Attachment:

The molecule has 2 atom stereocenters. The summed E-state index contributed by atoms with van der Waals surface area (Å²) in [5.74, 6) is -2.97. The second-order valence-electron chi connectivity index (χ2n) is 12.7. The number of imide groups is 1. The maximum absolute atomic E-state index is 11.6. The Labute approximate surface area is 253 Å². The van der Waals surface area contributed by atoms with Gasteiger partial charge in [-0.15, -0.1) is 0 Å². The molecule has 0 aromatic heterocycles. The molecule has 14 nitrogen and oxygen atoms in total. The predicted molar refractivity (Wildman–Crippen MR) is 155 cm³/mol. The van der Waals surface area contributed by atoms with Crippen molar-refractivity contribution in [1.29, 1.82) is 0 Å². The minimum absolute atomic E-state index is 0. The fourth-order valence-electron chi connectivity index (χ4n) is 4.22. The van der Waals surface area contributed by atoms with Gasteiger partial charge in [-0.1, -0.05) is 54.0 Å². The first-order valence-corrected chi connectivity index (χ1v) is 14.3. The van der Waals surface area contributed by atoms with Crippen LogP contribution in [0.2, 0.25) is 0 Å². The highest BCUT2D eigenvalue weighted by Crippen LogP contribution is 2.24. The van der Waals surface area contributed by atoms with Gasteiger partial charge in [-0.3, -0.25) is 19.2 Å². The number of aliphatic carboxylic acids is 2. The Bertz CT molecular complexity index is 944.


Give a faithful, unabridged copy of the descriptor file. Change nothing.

The molecule has 2 atom stereocenters. The summed E-state index contributed by atoms with van der Waals surface area (Å²) in [5.74, 6) is -2.97. The second-order valence-electron chi connectivity index (χ2n) is 12.7. The number of imide groups is 1. The maximum absolute atomic E-state index is 11.6. The Labute approximate surface area is 253 Å². The van der Waals surface area contributed by atoms with Gasteiger partial charge in [-0.15, -0.1) is 0 Å². The molecule has 0 aromatic heterocycles. The molecule has 14 nitrogen and oxygen atoms in total. The predicted molar refractivity (Wildman–Crippen MR) is 155 cm³/mol. The van der Waals surface area contributed by atoms with Crippen molar-refractivity contribution in [1.29, 1.82) is 0 Å². The minimum absolute atomic E-state index is 0. The fourth-order valence-electron chi connectivity index (χ4n) is 4.22. The van der Waals surface area contributed by atoms with Gasteiger partial charge in [-0.1, -0.05) is 54.0 Å². The first-order valence-corrected chi connectivity index (χ1v) is 14.3. The van der Waals surface area contributed by atoms with Crippen LogP contribution in [0.2, 0.25) is 0 Å². The highest BCUT2D eigenvalue weighted by Crippen LogP contribution is 2.24. The van der Waals surface area contributed by atoms with Gasteiger partial charge in [-0.3, -0.25) is 19.2 Å². The number of aliphatic carboxylic acids is 2. The Bertz CT molecular complexity index is 944.